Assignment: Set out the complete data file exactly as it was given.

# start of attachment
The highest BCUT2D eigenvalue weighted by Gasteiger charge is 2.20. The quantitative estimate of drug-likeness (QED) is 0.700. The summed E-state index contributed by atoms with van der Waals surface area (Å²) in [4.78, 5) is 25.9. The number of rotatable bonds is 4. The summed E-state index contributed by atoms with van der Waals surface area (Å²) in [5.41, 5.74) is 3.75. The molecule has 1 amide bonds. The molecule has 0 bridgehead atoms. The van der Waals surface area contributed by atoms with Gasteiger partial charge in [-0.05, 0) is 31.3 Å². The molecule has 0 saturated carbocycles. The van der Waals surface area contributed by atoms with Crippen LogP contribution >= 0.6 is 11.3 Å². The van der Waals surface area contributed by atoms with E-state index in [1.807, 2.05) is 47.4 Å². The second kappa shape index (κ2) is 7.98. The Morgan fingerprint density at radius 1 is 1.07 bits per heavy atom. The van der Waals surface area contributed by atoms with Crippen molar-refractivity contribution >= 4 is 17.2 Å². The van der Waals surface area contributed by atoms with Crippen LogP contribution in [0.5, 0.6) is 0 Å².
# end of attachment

The highest BCUT2D eigenvalue weighted by Gasteiger charge is 2.20. The quantitative estimate of drug-likeness (QED) is 0.700. The summed E-state index contributed by atoms with van der Waals surface area (Å²) in [4.78, 5) is 25.9. The number of rotatable bonds is 4. The summed E-state index contributed by atoms with van der Waals surface area (Å²) in [5.41, 5.74) is 3.75. The molecule has 1 amide bonds. The molecule has 0 bridgehead atoms. The van der Waals surface area contributed by atoms with Gasteiger partial charge in [-0.05, 0) is 31.3 Å². The molecule has 0 saturated carbocycles. The van der Waals surface area contributed by atoms with Crippen LogP contribution >= 0.6 is 11.3 Å². The van der Waals surface area contributed by atoms with E-state index in [1.807, 2.05) is 47.4 Å². The second kappa shape index (κ2) is 7.98. The Morgan fingerprint density at radius 1 is 1.07 bits per heavy atom. The van der Waals surface area contributed by atoms with Crippen molar-refractivity contribution >= 4 is 17.2 Å². The van der Waals surface area contributed by atoms with Crippen LogP contribution in [0.5, 0.6) is 0 Å².